|GFAJ-1 grown on phosphorus.|
Halomonadaceae is a family of halophilic Proteobacteria.
The family was originally described in 1988 to contain the genera Halomonas and Deleya.
In 1989, Chromobacterium marismortui was reclassified as Chromohalobacter marismortui forming a third genus in the family Halomonadaceae.
Subsequently, in 1990 a species was discovered and was originally proposed to be called Volcaniella eurihalina forming a new genus in the Halomonadaceae, but was later (in 1995) reclassified as a member of the genus Halomonas.
The species Carnimonas nigrificans (sole member of genus) was not placed in the family due to the lack of two out of 15 descriptive 16S rRNA signature sequences, but it has been proposed to reclassify it into the family.
In 1996, the family was later reorganised by unifying genera Deleya, Halomonas and Halovibrio and the species Paracoccus halodenitrificans into Halomonas and placing Zymobacter in this family. However, it was later discovered that the strain of Halovibrio variabilis DSM 3051 and DSM 3050 differed and the latter was made type strain of the Halovibrio, which remains still in use. and now comprising two species (the other being Halovibrio denitrificans)
In 2002, Halomonas marina was transferred to its own genus Cobetia, and in 2009 Halomonas marisflavi, Halomonas indalinina. and Halomonas avicenniae were transferred to a new genus called Kushneria (5 species)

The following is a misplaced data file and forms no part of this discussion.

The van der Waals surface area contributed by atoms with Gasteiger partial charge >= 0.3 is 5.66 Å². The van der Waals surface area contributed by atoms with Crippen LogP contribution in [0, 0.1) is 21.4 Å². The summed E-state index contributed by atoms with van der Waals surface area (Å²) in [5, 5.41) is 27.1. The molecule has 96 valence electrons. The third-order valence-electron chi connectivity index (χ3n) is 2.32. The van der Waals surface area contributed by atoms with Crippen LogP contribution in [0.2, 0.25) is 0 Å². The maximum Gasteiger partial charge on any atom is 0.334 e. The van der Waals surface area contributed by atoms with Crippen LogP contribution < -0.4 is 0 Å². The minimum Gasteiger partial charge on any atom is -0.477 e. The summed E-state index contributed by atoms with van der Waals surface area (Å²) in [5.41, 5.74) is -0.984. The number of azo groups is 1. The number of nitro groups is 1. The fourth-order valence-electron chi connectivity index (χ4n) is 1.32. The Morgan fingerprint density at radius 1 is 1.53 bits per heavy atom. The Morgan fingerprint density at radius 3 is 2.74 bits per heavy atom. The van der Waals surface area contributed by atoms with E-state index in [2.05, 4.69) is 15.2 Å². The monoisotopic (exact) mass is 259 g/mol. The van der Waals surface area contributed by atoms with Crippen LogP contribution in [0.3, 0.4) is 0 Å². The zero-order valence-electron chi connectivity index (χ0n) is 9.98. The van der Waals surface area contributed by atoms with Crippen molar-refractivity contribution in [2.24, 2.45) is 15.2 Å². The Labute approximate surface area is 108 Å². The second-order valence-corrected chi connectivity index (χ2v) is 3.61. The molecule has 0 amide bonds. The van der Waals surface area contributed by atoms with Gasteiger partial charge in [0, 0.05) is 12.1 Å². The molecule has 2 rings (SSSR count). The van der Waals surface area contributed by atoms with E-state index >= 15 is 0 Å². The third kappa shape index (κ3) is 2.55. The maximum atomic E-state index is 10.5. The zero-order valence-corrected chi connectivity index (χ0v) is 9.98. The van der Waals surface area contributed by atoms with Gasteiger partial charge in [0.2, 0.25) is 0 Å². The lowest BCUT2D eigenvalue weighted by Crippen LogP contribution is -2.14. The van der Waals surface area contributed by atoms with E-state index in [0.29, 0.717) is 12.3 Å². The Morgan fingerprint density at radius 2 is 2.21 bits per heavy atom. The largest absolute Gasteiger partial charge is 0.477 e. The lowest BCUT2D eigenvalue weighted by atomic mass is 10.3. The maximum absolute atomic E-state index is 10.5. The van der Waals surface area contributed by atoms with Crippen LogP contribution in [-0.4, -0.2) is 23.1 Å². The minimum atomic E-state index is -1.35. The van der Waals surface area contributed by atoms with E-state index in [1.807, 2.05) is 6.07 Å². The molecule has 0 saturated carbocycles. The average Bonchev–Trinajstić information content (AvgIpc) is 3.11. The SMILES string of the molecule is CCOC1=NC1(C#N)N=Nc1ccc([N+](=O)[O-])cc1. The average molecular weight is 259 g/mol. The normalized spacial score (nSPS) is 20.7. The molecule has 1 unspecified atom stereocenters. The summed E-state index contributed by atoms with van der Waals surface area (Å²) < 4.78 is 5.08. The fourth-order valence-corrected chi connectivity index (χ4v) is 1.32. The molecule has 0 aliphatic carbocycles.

Several singleton genera were created recently: in 2007, Halotalea alkalilenta was described, Aidingimonas halophila in 2009, Halospina denitrificans in 2006, Modicisalibacter tunisiensis in 2009 Salinicola socius in 2009. To the latter genus two species were transferred Halomonas salaria as Salinicola salarius and Chromohalobacter salarius as Salinicola halophilus.
The family also contain the recently discovered but uncultured bacterium "Candidatus Portiera aleyrodidarum" (primary endosymbionts of whiteflies).
Note: Species of Deleya and Halovibrio are now Halomonas
The names derives from Halomonas, which is the type genus of the family, plus the suffix -aceae, ending to denote a family
Geomicrobiologist Felisa Wolfe-Simon with a NASA funded team is researching a particular strain the family Halomonadaceae, named GFAJ-1, isolated and cultured from sediments collected along the shore of Mono Lake, near Yosemite National Park in eastern California. This GFAJ-1 strain of Halomonadaceae can grow in the presence of high concentrations of arsenic.